08 November 2011

Nazi looted art conference at Lafayette College, October 26-28, 2011: a debriefing (I)

From left to right: Rachel Davidson, Diane Ahl, Radu Pribic
It has now been close to two weeks since Lafayette College in quaint Easton, PA, hosted a first-ever conference on Nazi looted art. Starting from scratch, the organizers of the conference, Professors Diane Ahl and Radu Pribic, brought together a group of speakers who represented different perspectives on the issue of looted art and art restitution.

Day 1: October 26, 2011

The conference opened on a screening of “The Rape of Europa”, a freewheeling adaptation of Lynn Nicholas’ landmark work of same name which detailed the Nazi-orchestrated plunder of works and objects of art across Europe, while focusing most of its attention on the Allied—read American—civilian and mostly military response to those exactions and the means taken to repair the damage caused by Nazi thefts.

This was my third viewing of “The Rape of Europa” The first time was on television, the second time was at the National Gallery of Art in Washington, DC, during a Jewish Film Festival. That screening was memorable only because I ran into Lynn Nicholas looking a bit lost in the line of viewers waiting to see the film being shown in the East Wing. When I asked her what she was doing there, she said simply that she wanted to be there in case anyone had questions about the movie. What? You mean you weren’t invited to speak at your own movie? No, was the answer. The third screening was in Easton. At the second screening, I noticed three things:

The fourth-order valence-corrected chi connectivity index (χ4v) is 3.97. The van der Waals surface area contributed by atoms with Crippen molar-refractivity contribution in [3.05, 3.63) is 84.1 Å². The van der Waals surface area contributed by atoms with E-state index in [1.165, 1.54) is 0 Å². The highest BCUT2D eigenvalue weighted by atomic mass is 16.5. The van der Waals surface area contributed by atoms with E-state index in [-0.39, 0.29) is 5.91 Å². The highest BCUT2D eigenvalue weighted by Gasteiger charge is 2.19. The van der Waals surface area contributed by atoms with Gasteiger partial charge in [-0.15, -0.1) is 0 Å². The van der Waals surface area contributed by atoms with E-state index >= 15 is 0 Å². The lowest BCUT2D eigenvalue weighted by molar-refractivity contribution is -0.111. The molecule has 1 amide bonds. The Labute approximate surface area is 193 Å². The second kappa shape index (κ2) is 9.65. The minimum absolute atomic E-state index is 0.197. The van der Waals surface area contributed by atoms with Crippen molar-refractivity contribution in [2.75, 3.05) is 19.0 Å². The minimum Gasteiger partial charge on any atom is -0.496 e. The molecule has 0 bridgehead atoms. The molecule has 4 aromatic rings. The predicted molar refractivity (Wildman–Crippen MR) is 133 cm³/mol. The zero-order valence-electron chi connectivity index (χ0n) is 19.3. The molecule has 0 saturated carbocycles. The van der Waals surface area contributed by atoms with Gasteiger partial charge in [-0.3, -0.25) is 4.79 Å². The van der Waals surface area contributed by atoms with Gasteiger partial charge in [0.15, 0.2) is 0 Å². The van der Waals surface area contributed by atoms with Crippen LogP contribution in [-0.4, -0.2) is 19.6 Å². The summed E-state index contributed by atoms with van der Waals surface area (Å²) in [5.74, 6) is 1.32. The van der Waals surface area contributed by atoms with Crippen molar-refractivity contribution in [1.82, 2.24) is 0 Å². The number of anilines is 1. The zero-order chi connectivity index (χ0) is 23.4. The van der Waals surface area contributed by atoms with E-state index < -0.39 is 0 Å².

1. someone intimately involved with production and scriptwriting decided to go for the schmaltz factor by inserting several high points of art restitution in the United States—the return of Marie Altmann’s famed paintings by Gustav Klimt, and the recovery of a painting by François Boucher from a Utah museum which had belonged to a member of the Paris-based heavily splintered Seligmann family. The true schmaltz occurred when a German citizen was featured as self-anointed rescuer of Judaica from his small town, the name of which escapes me completely. Not having anything to do with the “Rape of Europa,” it did, however, take on a life of its own by injecting the personal into the political, thus illustrating how a complex topic such as cultural plunder can transform daily lives into a quest for justice and, for others, redemption.
  2. the Russians were very emotional and steadfast about their desire to equate their policy of no-return of so-called ‘trophy art’ and the humanitarian catastrophe wrought upon them by the Wehrmacht, the SS, and the Luftwaffe against the former Soviet Union, especially during the years-long siege of Leningrad. Interestingly, and memorably, one of the hard-line ministers of culture who was interviewed in what is now Saint-Petersburg dropped a portentous hint, indicating that his countrymen would be willing to discuss the return of trophy art in 20 years or so. Since the movie was produced in the late 1990s, that would place a potential return date… within six to eight years. Now, that’s a sign of hope!